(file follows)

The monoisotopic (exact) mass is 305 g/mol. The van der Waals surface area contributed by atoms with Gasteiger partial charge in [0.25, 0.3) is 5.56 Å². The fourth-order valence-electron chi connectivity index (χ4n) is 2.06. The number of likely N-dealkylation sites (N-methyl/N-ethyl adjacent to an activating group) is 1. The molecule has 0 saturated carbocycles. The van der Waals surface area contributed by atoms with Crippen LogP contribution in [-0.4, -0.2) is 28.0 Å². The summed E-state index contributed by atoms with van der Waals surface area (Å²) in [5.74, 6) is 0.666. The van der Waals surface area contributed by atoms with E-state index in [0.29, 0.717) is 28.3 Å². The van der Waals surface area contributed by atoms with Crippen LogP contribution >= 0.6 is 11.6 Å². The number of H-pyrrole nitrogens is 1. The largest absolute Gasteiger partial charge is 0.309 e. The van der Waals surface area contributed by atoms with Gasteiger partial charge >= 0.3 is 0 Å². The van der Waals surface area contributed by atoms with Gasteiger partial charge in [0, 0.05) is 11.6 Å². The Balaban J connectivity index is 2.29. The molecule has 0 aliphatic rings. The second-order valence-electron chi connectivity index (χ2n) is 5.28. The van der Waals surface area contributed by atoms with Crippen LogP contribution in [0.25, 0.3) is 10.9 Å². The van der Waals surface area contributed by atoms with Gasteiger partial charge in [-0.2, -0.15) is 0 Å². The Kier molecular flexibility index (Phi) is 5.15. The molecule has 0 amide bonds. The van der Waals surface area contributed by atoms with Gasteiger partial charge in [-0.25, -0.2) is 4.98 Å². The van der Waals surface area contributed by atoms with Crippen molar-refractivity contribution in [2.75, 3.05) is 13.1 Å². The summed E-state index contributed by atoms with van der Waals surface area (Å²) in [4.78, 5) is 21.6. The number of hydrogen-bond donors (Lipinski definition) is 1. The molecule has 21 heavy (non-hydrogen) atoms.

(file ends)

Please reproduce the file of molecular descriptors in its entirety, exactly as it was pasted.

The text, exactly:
The monoisotopic (exact) mass is 305 g/mol. The van der Waals surface area contributed by atoms with Gasteiger partial charge in [0.25, 0.3) is 5.56 Å². The fourth-order valence-electron chi connectivity index (χ4n) is 2.06. The number of likely N-dealkylation sites (N-methyl/N-ethyl adjacent to an activating group) is 1. The molecule has 0 saturated carbocycles. The van der Waals surface area contributed by atoms with Crippen LogP contribution in [-0.4, -0.2) is 28.0 Å². The summed E-state index contributed by atoms with van der Waals surface area (Å²) in [5.74, 6) is 0.666. The van der Waals surface area contributed by atoms with E-state index in [0.29, 0.717) is 28.3 Å². The van der Waals surface area contributed by atoms with Crippen LogP contribution >= 0.6 is 11.6 Å². The number of H-pyrrole nitrogens is 1. The largest absolute Gasteiger partial charge is 0.309 e. The van der Waals surface area contributed by atoms with Gasteiger partial charge >= 0.3 is 0 Å². The van der Waals surface area contributed by atoms with Gasteiger partial charge in [0, 0.05) is 11.6 Å². The Balaban J connectivity index is 2.29. The molecule has 0 aliphatic rings. The second-order valence-electron chi connectivity index (χ2n) is 5.28. The van der Waals surface area contributed by atoms with Crippen LogP contribution in [0.25, 0.3) is 10.9 Å². The van der Waals surface area contributed by atoms with Gasteiger partial charge in [-0.2, -0.15) is 0 Å². The Kier molecular flexibility index (Phi) is 5.15. The molecule has 0 amide bonds. The van der Waals surface area contributed by atoms with Gasteiger partial charge in [-0.25, -0.2) is 4.98 Å². The van der Waals surface area contributed by atoms with Crippen molar-refractivity contribution in [2.75, 3.05) is 13.1 Å². The summed E-state index contributed by atoms with van der Waals surface area (Å²) in [4.78, 5) is 21.6. The number of hydrogen-bond donors (Lipinski definition) is 1. The molecule has 21 heavy (non-hydrogen) atoms.